But that doesn’t mean disasters can’t wreak havoc on democracy as usual.

Congress could try setting a new election timeline, local election boards could be unable to operate polling sites, and the president could sow doubt in the election's legitimacy or push executive emergency powers to the legal brink to disrupt the vote. It is important that we discuss all of these scenarios right now.

There’s a lot we still don’t know about the coronavirus outbreak. Our newsletter, Outbreak Today, will do its best to put everything we do know in one place — you can sign up here. Do you have questions you want answered? You can always get in touch. And if you're someone who is seeing the impact of this firsthand, we’d also love to hear from you (you can reach out to us via one of our tip line channels).

What if Trump wants to postpone Election Day?
In a viral Twitter thread last month, former assistant US attorney Glenn Kirschner, now an analyst for MSNBC, envisioned Trump delivering a national TV address in October 2020 to announce, “I am declaring a national emergency and postponing the presidential election.”

While Trump could say that, he couldn’t follow through on it on his own — a point where Democratic and Republican experts agree.

Hans von Spakovsky, an election law specialist for the conservative Heritage Foundation, told BuzzFeed News in an email this week, “The president has no power to change the date of a federal election.”

His answer jibes with Justin Levitt’s, who led the Justice Department’s Voting Section during the Obama administration. “The president saying we are not having an election until X date has as much authority as me saying it, which is zero,” he said in a phone call. “He might well try, even thought the answer is, ‘No, he cannot.’”

This is because only Congress sets the “times, places and manner” of federal elections, according to the Constitution. While the Constitution doesn’t prescribe those dates, exactly, Congress did in 3 U.S. Code § 1. That federal law schedules presidential elections — brace for this sentence — “on the Tuesday next after the first Monday in November, in every fourth year succeeding every election of a President and Vice President.”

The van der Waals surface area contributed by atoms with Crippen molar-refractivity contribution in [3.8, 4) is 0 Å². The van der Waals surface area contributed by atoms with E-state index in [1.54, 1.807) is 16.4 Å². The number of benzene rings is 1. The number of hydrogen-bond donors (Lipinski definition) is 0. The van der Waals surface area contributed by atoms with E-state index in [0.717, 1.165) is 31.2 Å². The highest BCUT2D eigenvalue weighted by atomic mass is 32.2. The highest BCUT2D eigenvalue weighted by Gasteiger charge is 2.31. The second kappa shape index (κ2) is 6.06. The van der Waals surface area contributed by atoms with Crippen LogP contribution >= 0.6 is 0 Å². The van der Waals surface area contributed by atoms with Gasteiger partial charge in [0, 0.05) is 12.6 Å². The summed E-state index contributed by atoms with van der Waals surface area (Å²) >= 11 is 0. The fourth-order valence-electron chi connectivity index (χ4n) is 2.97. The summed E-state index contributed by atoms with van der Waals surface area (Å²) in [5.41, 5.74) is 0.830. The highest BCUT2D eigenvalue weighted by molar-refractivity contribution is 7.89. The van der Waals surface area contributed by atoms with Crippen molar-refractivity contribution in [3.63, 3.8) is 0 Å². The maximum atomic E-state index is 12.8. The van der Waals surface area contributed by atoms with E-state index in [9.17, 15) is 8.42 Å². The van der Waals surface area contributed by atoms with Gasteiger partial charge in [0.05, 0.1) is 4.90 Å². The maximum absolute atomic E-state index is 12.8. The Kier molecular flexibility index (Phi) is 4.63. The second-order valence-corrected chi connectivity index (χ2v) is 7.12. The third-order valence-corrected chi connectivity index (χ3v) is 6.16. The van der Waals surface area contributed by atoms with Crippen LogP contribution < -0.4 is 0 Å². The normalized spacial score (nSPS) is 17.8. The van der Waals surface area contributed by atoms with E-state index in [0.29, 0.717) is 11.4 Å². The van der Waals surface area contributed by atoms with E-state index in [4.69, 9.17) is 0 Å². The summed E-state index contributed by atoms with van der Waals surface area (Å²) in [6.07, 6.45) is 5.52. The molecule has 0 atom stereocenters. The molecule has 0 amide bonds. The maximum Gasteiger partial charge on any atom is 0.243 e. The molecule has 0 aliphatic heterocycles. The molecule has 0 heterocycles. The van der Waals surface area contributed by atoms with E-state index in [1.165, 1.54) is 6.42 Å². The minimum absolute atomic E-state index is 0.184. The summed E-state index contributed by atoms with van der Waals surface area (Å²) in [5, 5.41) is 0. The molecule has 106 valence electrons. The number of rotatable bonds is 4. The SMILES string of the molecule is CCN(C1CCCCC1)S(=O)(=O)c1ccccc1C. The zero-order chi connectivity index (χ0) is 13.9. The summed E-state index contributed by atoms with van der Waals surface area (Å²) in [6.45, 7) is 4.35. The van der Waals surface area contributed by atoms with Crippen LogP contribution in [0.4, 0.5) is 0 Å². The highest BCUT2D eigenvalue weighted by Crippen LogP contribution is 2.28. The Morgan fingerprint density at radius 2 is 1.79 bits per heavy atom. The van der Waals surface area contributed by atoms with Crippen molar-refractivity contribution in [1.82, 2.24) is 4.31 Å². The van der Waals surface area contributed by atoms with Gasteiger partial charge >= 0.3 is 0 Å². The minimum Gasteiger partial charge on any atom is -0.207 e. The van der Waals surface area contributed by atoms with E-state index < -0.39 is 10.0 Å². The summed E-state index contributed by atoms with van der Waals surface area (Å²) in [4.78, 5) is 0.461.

This year, that is Nov. 3.

What if Congress wants to change the date?
In addition to changing Election Day, Congress would need to rewrite 3 U.S. Code § 7, which sets the timeline for electors — chosen by states — to vote in the Electoral College and install the new president. That law says the electors “shall meet and give their votes on the first Monday after the second Wednesday in December.” This year, it’s Dec. 14.

Even if Congress did all that, however, lawmakers still couldn’t delay Election Day by more than a couple months without rewriting the Constitution itself, which says the president can only “hold his Office during the Term of four Years.” The upshot: After four years, the president’s term — and authority — expires.

“There’s no holdover,” John Conklin, the director of public information at the New York State Board of Elections, told BuzzFeed News, about what happens if that four-year term ends without the state electors choosing the president. “There’s no one to replace the president and vice president.”

A Congressional Research Service report in 2004 noted the 20th Amendment terminates each presidential term at noon on Jan. 20. As a result, the report found, “Congress could not postpone elections indefinitely.”

Extending the president’s term by amending the Constitution would require two-thirds of the House and the Senate. Speaker Nancy Pelosi, who runs the Democrat-controlled House, didn’t answer questions about her willingness to postpone the election.